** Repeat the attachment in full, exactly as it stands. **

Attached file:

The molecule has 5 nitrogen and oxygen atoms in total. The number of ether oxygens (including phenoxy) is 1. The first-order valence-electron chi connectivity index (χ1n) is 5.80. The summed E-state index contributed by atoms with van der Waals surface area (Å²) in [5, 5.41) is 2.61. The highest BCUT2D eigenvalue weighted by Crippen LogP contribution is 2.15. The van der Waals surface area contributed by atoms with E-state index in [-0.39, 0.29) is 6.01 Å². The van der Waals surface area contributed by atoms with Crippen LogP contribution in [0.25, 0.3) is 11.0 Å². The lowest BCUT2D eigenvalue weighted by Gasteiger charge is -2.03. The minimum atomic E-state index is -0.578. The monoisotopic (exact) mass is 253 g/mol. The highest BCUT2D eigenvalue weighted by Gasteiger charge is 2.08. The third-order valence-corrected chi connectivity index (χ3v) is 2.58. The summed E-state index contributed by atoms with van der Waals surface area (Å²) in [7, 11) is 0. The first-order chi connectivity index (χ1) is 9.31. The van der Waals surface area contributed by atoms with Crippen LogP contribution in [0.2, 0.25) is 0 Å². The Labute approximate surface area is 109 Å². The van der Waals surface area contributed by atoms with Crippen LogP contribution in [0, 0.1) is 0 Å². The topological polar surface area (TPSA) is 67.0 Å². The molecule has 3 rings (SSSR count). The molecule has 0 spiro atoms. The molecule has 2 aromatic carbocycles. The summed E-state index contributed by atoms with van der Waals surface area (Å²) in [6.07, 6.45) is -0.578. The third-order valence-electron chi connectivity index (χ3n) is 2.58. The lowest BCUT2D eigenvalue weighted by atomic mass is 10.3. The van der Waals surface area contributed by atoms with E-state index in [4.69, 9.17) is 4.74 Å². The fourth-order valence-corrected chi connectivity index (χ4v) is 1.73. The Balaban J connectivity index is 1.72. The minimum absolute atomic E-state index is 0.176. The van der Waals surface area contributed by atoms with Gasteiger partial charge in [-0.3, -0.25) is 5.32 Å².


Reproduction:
The molecule has 5 nitrogen and oxygen atoms in total. The number of ether oxygens (including phenoxy) is 1. The first-order valence-electron chi connectivity index (χ1n) is 5.80. The summed E-state index contributed by atoms with van der Waals surface area (Å²) in [5, 5.41) is 2.61. The highest BCUT2D eigenvalue weighted by Crippen LogP contribution is 2.15. The van der Waals surface area contributed by atoms with E-state index in [-0.39, 0.29) is 6.01 Å². The van der Waals surface area contributed by atoms with Crippen LogP contribution in [0.25, 0.3) is 11.0 Å². The lowest BCUT2D eigenvalue weighted by Gasteiger charge is -2.03. The minimum atomic E-state index is -0.578. The monoisotopic (exact) mass is 253 g/mol. The highest BCUT2D eigenvalue weighted by Gasteiger charge is 2.08. The third-order valence-corrected chi connectivity index (χ3v) is 2.58. The summed E-state index contributed by atoms with van der Waals surface area (Å²) in [7, 11) is 0. The first-order chi connectivity index (χ1) is 9.31. The van der Waals surface area contributed by atoms with Crippen LogP contribution in [0.2, 0.25) is 0 Å². The Labute approximate surface area is 109 Å². The van der Waals surface area contributed by atoms with Crippen LogP contribution in [0, 0.1) is 0 Å². The topological polar surface area (TPSA) is 67.0 Å². The molecule has 3 rings (SSSR count). The molecule has 0 spiro atoms. The molecule has 2 aromatic carbocycles. The summed E-state index contributed by atoms with van der Waals surface area (Å²) in [6.07, 6.45) is -0.578. The third-order valence-electron chi connectivity index (χ3n) is 2.58. The lowest BCUT2D eigenvalue weighted by atomic mass is 10.3. The van der Waals surface area contributed by atoms with E-state index in [4.69, 9.17) is 4.74 Å². The fourth-order valence-corrected chi connectivity index (χ4v) is 1.73. The Balaban J connectivity index is 1.72. The minimum absolute atomic E-state index is 0.176. The van der Waals surface area contributed by atoms with Gasteiger partial charge in [-0.3, -0.25) is 5.32 Å².